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British invasion brings boom for Bulgaria

Date: 27.02.2007

Grainger Laffan

In the medieval city of Veliko Turnovo, perched on three hills above the Yantra river in central Bulgaria, there used to be only two estate agents.

In the last two years, however, at least 80 new ones have opened their doors to a wave of British buyers looking for a slice of the Bulgarian housing market.

Malcolm Yaxley, 55, gave up his construction job in the UK and moved to Veliko Turnovo last year. "The number of new people doubled last year, and it will double again next year," he said.

The city used to be best-known for being the home of Trifon Ivanov, the bearded football defender who helped Bulgaria reach the World Cup semi-final in 1994.

Now there are so many Britons in the city that is becoming known as one of the places at the forefront of the British invasion. And it is an invasion - there are 30,000 British home owners nationally, according to figures released this week by the Bulgarian government.

Mr Yaxley recently decided to set up a social club for expats. He said most of his members were over 50 years old and had moved to Bulgaria to make their pensions stretch further.

But he said there were also plenty of Britons looking to make a quick profit in Bulgaria's thriving property market, which has grown by 30 per cent in the last four years. Prices are predicted to rise another 10 per cent this year now that the country has joined the European Union.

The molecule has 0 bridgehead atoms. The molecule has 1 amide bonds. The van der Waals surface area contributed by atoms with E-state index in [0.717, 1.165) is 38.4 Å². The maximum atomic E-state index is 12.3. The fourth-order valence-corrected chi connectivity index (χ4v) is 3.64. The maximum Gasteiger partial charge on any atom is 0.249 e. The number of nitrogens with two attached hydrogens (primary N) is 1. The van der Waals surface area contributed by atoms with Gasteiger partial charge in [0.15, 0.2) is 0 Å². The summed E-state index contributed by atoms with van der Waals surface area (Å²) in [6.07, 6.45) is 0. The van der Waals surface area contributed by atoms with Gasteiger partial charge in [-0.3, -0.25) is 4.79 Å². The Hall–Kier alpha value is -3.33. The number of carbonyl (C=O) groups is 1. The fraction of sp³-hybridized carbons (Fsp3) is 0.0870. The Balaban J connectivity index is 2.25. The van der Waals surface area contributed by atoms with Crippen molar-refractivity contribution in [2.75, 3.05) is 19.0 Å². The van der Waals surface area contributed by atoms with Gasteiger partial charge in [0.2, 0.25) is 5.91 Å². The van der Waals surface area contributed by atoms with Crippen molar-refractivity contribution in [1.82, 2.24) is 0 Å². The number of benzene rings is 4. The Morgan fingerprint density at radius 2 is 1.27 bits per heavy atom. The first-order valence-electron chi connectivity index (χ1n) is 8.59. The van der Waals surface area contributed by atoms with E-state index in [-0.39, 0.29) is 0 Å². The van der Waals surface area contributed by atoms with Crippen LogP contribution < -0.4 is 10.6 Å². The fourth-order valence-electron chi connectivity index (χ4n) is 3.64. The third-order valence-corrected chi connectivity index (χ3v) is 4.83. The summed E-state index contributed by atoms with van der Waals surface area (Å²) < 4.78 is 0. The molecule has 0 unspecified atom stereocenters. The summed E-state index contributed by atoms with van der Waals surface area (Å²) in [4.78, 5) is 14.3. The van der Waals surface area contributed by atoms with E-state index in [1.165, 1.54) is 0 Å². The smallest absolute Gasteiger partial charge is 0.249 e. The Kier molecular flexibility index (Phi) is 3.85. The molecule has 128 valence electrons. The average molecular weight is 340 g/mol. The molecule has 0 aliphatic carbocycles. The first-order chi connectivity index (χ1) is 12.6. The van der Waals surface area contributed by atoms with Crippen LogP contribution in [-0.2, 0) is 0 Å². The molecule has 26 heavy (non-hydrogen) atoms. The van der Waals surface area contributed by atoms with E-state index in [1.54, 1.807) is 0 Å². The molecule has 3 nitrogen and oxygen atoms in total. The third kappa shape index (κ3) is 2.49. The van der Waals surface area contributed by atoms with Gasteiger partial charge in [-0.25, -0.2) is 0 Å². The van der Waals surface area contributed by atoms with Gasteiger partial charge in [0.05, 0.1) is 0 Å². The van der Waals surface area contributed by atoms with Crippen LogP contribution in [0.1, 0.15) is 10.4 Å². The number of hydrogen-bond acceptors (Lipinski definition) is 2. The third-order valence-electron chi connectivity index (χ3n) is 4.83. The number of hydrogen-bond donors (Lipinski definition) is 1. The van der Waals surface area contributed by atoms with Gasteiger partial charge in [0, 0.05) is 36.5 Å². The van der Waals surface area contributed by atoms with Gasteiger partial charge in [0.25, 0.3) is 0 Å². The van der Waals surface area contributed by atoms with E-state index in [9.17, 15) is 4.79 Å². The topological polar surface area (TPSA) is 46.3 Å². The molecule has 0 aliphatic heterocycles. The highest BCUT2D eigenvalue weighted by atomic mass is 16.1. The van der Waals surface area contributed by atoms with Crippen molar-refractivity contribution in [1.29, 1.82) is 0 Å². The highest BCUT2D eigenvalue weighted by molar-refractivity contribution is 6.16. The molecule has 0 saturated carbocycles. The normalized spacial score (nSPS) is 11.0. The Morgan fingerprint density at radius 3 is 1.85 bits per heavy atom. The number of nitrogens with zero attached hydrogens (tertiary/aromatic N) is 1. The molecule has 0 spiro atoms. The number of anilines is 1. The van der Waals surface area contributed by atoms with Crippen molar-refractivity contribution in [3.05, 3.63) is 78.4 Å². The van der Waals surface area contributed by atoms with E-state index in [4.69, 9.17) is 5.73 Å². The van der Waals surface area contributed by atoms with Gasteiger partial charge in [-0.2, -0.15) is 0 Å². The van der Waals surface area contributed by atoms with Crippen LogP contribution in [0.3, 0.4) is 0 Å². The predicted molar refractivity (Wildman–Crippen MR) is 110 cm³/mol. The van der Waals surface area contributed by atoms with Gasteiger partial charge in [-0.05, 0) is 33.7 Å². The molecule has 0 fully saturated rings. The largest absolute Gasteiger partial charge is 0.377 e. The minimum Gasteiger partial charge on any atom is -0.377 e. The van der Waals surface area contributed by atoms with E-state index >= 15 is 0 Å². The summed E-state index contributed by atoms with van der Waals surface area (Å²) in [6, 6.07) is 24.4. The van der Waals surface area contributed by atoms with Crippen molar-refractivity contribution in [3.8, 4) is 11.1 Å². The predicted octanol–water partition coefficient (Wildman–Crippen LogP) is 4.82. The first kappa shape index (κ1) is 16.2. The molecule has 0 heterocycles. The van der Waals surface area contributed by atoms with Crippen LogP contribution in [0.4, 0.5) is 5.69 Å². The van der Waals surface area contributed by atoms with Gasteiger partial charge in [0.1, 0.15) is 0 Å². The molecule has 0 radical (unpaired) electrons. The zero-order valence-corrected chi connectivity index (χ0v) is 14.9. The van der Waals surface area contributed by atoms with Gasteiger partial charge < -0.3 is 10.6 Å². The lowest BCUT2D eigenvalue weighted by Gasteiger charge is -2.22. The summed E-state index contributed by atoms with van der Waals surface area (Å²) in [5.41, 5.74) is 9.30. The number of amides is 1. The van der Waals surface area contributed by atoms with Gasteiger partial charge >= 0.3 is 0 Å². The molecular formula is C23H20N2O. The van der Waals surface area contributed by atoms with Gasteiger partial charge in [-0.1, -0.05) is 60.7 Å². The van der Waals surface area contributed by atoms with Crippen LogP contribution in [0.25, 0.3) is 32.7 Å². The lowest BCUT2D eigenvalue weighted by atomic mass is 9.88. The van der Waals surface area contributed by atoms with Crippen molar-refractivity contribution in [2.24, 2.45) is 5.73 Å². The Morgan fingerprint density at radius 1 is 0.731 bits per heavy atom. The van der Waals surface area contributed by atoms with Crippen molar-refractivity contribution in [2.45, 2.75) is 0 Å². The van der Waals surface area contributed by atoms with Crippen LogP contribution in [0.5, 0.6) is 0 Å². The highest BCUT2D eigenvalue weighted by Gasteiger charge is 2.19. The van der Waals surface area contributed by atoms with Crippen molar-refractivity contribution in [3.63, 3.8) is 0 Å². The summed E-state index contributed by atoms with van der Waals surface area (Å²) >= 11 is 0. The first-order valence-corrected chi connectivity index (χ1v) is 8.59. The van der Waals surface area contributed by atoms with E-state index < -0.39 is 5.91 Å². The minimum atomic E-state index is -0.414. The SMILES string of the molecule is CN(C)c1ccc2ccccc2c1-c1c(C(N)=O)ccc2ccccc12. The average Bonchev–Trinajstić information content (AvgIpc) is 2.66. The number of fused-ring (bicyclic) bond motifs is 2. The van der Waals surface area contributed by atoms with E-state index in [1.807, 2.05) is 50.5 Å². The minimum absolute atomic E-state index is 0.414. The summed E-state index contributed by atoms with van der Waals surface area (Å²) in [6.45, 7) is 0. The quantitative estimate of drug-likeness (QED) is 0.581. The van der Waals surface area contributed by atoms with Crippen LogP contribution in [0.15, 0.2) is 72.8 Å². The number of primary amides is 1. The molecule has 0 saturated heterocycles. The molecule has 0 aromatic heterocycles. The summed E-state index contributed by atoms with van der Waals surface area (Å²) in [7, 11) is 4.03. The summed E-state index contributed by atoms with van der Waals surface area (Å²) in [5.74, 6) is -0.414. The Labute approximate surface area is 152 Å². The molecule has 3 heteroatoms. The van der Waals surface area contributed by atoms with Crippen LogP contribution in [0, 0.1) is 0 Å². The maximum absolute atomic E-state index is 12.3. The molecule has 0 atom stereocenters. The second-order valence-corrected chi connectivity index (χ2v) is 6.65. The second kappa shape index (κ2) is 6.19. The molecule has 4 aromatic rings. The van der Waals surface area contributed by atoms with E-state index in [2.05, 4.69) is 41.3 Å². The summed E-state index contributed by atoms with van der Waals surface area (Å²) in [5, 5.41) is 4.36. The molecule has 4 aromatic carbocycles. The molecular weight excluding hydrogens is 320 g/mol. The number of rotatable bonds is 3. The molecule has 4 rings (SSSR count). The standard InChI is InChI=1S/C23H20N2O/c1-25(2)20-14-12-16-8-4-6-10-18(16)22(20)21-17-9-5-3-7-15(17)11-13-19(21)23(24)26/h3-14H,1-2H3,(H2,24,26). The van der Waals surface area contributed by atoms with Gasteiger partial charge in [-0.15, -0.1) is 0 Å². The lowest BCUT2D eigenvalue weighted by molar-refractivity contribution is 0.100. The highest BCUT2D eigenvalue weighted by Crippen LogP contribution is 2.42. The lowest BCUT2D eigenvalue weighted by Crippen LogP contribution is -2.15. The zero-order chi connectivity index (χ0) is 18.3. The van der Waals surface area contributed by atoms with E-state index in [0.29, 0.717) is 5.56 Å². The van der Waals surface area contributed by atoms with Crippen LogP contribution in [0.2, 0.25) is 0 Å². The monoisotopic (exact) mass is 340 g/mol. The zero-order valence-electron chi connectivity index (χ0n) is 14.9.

According to the latest statistics from the Bulgarian interior ministry, many of the British property owners live in the country for at least some of the year. By contrast, the Office for National Statistics believes 80,000 Bulgarians will seek work in the UK this year. The influx of Britons has brought startling prosperity to Veliko Turnovo. Mr Yaxley said the streets were full of new shops and businesses. "People are even turning old garages into small offices," he said.

The influx of money into the former communist state is evident elsewhere. At Bansko, the country's leading ski resort, tourists can check into the Hotel Kempinski where there is Wi-Fi in the rooms, a cigar lounge, a vitamin bar and a spa. Down the street, Savills is selling penthouse apartments for ?320,000 each.

In Hotnitza, a town near Veliko Turnovo, the progress is slower. However, the mayor is delighted with his new citizens. "When the Brits arrive, services improve, the infrastructure gets better and jobs are created," said Atanas Ivanov.

As a gesture of friendship, he now delivers his major public speeches in both Bulgarian and English. Hotnitza has 400 inhabitants, but as 47 local homes have been snapped up by British buyers, the locals could soon find themselves a minority.

Other small towns are making similar efforts to please their new arrivals. Rujitza, a hamlet near the shores of the Black Sea, has even set aside land for a golf course.

A few years ago, the locals believed that the village would soon die as younger inhabitants moved to cities. Now, one third of the population is British, and they are building their own church.

Carol Woodley and Steve Lewis bought a holiday home in Rujitza two years ago.

They later made the move permanent. While the paperwork involved in renewing residency visas initially proved tiresome, they said they had few regrets.

"It's stress-free and friendly and after an initial settling-in period there is hardly anything you miss," said Miss Woodley.

"Thanks to the British, it is like we live in a new village," said the mayor, Krassimir Kostov. "The first thing they do when they arrive is to renovate their homes, then they start work on the paths, then the roads."

The low price of Bulgarian property is a major draw for most buyers. Graham Devers, a 62-year-old brickyard manager who arrived from Manchester about a year ago with his wife, Marie, paid 11,000 pounds for a house in Rujitza. He said: "The people here are the most friendly and generous that I have met."

Mr Devers said he would have to pay 150,000 pounds for a similar property in the UK.

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